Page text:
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California CIO Sees ‘Huge’ Potential for AI

In remarks Monday at the California Public Sector CIO Academy, state CIO Liana Bailey-Crimmins discussed results from a new statewide emergency alert system, and the importance of harnessing artificial intelligence and generative AI.

At a bright podium against a dark background, Liana Bailey-Crimmins, California's state chief information officer speaks.
Liana Bailey-Crimmins, California's state chief information officer and director of the California Department of Technology, discussed state technology work and the importance of AI, on March 18 in Sacramento at the California Public Sector CIO Academy.
Eyragon Eidam/Industry Insider — California
SACRAMENTO, Calif. — Hold the course and continue to innovate; that was the message state CIO Liana Bailey-Crimmins delivered in Sacramento Monday morning.

Bailey-Crimmins urged attendees of the California Public Sector CIO Academy to “do more than just respond” in her keynote address, highlighting many of the initiatives the Department of Technology (CDT) and other agencies had gotten off the ground in recent years.

“As leaders who serve the public … , we all aim to improve the overall California experience,” Bailey-Crimmins said.

She highlighted the 2023 launch of the state’s emergency alert system, which allowed streamlined publication of alerts across state-owned websites, as well as an AI-driven system capable of alerting the Department of Forestry and Fire Protection to the early signs of wildfire.

“In the first two months, it was able to detect 77 fires before any 911 calls came in,” she said.

Similarly, an initiative from the California Health and Human Services Agency (CalHHS) used data analytics to identify facilities that would need additional resources in the event of a natural disaster, like an earthquake or wildfire.

“From a single dashboard, we can see where long-term care facilities, day-care centers; when we need to evacuate or mobilize and get equipment to different places, this puts all of it at the fingertips of Emergency Services,” Bailey-Crimmins said.

The CIO also touched on the importance of harnessing AI and generative AI to optimize state government and streamline citizen services. On the heels of Gov. Gavin Newsom’s September AI executive order, Bailey-Crimmins said special attention will be paid to how this technology is procured and implemented.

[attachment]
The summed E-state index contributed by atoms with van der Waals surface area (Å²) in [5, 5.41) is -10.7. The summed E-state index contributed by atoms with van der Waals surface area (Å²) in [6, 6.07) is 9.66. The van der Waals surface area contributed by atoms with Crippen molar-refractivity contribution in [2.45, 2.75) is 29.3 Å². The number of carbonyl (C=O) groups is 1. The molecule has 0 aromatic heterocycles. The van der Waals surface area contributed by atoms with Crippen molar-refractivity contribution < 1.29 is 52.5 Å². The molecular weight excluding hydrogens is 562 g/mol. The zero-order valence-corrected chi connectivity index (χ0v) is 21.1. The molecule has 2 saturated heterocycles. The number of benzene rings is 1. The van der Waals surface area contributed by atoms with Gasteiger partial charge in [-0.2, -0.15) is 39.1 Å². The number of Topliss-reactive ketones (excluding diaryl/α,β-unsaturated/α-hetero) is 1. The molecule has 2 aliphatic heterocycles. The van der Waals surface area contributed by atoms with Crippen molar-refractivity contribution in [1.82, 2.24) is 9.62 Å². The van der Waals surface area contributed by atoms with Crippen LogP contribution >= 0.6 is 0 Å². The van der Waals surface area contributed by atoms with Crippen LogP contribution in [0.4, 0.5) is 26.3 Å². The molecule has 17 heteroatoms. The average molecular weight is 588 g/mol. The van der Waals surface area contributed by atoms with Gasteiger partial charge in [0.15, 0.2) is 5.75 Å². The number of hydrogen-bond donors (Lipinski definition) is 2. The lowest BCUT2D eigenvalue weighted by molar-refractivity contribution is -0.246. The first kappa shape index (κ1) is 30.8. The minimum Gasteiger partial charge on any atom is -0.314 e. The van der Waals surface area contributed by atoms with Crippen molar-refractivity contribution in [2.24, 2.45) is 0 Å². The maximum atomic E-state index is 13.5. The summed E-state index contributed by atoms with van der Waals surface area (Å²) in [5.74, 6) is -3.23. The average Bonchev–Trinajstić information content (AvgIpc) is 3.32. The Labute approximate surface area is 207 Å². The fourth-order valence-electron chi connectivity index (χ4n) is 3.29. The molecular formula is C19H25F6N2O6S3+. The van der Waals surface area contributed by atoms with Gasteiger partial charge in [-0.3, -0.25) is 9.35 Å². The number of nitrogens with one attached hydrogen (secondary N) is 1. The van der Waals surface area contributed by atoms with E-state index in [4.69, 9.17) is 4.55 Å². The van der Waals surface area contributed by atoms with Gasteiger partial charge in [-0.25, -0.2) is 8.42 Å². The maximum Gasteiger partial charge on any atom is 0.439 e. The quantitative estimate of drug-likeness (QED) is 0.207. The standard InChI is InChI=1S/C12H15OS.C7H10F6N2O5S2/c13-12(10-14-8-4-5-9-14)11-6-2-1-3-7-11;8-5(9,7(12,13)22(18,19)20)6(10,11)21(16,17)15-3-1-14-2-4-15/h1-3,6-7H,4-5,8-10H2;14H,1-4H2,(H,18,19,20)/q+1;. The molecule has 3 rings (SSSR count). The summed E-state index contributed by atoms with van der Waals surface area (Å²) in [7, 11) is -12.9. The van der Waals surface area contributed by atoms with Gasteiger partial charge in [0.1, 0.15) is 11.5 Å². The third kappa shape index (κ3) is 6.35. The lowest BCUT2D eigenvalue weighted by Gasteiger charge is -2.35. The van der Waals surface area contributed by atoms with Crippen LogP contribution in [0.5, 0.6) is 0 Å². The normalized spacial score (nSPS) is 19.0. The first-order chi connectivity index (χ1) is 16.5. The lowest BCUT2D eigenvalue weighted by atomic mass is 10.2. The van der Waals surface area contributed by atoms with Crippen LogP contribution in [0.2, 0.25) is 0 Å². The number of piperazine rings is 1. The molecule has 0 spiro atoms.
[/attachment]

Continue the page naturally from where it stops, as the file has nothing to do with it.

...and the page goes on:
“If we can use it to simplify and classify information, that is huge. If we're able to summarize different pieces of data tracks and be able to make quicker decisions, that is huge,” she said. “Imagine breaking down language barriers, where no longer our native language is a barrier for communication and collaboration. And making sure that services are delivered to those who need [them] most.”

Agencies have identified five proof-of-concept projects — with industry input — that will use artificial intelligence to improve operations. The Department of Transportation will use it to improve traffic safety and efficiency; CalHHS will use it to remove language barriers and streamline facility inspections for state and federal compliance; and the Department of Tax and Fee Administration is looking to use generative AI to improve the overall customer experience.

Bailey-Crimmins also called on IT officials to help close the digital access gap, noting that 1 in 5 California homes lack access to high-speed Internet service, compounding barriers to health care, job opportunities and education. Her agency is in the final stages of creating a digital equity plan, though she cautioned, “a plan is only as good as you act upon it.”

“This plan allows us to work with the federal government and give local grants that will be used to help break down those barriers,” she said.

“We need to break down barriers because there … is no equity without digital equity,” she added.

Another point of focus for the agency is single sign-on capabilities that would allow residents to access state services without the need to enter identifying information multiple times.

“We have 150 state departments … and thousands of programs, if you’re one of the 40 million Californians, sometimes you have to keep putting information over and over and over in every system,” Bailey-Crimmins said. “Imagine the day that you could just use one identity provider or multiple ones at your city services are automatically available to you.”

In May, CDT will be releasing its new strategic plan, Envision 2026.

This story first appeared in Industry Insider — California, Government Technology magazine’s sister publication.
Eyragon Eidam is the web editor for Government Technology magazine, after previously serving as assistant news editor and covering such topics as legislation, social media and public safety. He can be reached at